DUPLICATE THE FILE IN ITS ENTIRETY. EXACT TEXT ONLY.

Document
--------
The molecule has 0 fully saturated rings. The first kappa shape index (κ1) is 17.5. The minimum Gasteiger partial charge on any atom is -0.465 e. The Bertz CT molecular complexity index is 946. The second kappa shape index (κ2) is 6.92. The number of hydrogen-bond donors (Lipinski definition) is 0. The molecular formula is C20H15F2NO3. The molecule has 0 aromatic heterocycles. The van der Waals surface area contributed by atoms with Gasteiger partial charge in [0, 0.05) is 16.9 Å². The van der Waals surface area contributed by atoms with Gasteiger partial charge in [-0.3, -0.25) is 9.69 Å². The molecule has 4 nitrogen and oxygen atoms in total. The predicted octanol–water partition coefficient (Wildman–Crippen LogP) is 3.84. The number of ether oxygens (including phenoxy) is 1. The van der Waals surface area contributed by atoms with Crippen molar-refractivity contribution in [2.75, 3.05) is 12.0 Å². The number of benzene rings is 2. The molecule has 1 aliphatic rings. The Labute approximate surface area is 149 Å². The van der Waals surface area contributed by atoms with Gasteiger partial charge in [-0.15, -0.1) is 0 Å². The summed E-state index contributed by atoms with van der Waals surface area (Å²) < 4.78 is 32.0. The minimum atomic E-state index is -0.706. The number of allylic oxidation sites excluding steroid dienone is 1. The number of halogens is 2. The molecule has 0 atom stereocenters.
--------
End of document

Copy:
The molecule has 0 fully saturated rings. The first kappa shape index (κ1) is 17.5. The minimum Gasteiger partial charge on any atom is -0.465 e. The Bertz CT molecular complexity index is 946. The second kappa shape index (κ2) is 6.92. The number of hydrogen-bond donors (Lipinski definition) is 0. The molecular formula is C20H15F2NO3. The molecule has 0 aromatic heterocycles. The van der Waals surface area contributed by atoms with Gasteiger partial charge in [0, 0.05) is 16.9 Å². The van der Waals surface area contributed by atoms with Gasteiger partial charge in [-0.3, -0.25) is 9.69 Å². The molecule has 4 nitrogen and oxygen atoms in total. The predicted octanol–water partition coefficient (Wildman–Crippen LogP) is 3.84. The number of ether oxygens (including phenoxy) is 1. The van der Waals surface area contributed by atoms with Crippen molar-refractivity contribution in [2.75, 3.05) is 12.0 Å². The number of benzene rings is 2. The molecule has 1 aliphatic rings. The Labute approximate surface area is 149 Å². The van der Waals surface area contributed by atoms with Gasteiger partial charge in [-0.15, -0.1) is 0 Å². The summed E-state index contributed by atoms with van der Waals surface area (Å²) < 4.78 is 32.0. The minimum atomic E-state index is -0.706. The number of allylic oxidation sites excluding steroid dienone is 1. The number of halogens is 2. The molecule has 0 atom stereocenters.